upstaging

upstage

[uhp-steyj]
adverb
1.
on or toward the back of the stage.
adjective
2.
of, pertaining to, or located at the back of the stage.
3.
haughtily aloof; supercilious.
verb (used with object), upstaged, upstaging.
4.
to overshadow (another performer) by moving upstage and forcing the performer to turn away from the audience.
5.
to outdo professionally, socially, etc.
6.
to behave snobbishly toward.
noun
7.
the rear half of the stage.
8.
any stage position to the rear of another.

Origin:
1905–10; up- + stage

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Based on the Random House Dictionary, © Random House, Inc. 2014.
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World English Dictionary
upstage (ˈʌpˈsteɪdʒ)
 
adv
1.  on, at, or to the rear of the stage
 
adj
2.  of or relating to the back half of the stage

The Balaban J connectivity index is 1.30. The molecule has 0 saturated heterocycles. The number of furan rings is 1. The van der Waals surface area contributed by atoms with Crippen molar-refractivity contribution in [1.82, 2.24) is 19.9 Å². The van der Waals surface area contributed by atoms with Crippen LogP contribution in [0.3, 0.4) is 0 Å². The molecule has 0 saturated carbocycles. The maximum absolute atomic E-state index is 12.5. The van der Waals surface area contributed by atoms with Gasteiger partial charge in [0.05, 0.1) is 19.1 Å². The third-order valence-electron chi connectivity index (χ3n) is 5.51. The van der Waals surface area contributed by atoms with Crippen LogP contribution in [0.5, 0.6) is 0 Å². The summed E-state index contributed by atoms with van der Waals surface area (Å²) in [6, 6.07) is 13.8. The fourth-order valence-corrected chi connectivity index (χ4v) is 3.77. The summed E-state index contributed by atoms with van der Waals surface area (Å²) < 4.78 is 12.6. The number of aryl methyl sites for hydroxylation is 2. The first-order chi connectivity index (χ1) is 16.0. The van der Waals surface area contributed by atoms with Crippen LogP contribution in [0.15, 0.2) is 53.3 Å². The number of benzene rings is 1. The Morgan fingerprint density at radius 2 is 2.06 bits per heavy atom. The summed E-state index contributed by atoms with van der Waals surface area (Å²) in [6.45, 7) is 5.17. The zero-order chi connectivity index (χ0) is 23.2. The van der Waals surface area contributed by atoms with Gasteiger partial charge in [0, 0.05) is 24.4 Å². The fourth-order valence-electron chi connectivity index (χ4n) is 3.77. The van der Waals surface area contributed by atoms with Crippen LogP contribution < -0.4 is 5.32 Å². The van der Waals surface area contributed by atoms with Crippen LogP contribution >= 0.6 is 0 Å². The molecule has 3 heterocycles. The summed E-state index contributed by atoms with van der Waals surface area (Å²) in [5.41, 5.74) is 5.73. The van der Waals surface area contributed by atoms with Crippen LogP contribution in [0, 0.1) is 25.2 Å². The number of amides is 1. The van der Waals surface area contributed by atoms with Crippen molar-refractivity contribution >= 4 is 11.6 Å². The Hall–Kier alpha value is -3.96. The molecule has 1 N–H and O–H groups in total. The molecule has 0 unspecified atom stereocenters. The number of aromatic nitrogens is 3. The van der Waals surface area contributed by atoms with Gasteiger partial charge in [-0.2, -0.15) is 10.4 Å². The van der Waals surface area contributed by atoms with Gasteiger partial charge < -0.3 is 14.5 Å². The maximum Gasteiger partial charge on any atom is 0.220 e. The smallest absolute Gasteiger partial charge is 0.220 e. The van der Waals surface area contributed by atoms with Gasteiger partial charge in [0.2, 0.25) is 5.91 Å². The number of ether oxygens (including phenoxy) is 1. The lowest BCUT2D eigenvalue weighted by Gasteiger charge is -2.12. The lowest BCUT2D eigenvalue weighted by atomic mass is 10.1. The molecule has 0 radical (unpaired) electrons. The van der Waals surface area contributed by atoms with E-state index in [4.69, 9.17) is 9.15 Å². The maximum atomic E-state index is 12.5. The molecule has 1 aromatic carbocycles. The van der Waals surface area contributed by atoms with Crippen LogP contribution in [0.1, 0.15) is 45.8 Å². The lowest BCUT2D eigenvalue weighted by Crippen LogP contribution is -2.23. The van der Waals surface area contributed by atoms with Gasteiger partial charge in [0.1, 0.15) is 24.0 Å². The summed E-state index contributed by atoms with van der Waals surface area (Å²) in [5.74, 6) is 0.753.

3.  informal haughty; supercilious; aloof
 
vb
4.  to move upstage of (another actor), thus forcing him to turn away from the audience
5.  informal to draw attention to oneself from (someone else); steal the show from (someone)
6.  informal to treat haughtily
 
n
7.  the back half of the stage

Collins English Dictionary - Complete & Unabridged 10th Edition
2009 © William Collins Sons & Co. Ltd. 1979, 1986 © HarperCollins
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Etymonline
Word Origin & History

upstage
1918 (adj.), 1921 (v.); the notion is of drawing attention to oneself (and away from a fellow actor) by moving upstage -- to the rear of the stage -- so that the other actor must face away from the audience. The noun upstage "back of the stage" is recorded from 1870.
Online Etymology Dictionary, © 2010 Douglas Harper
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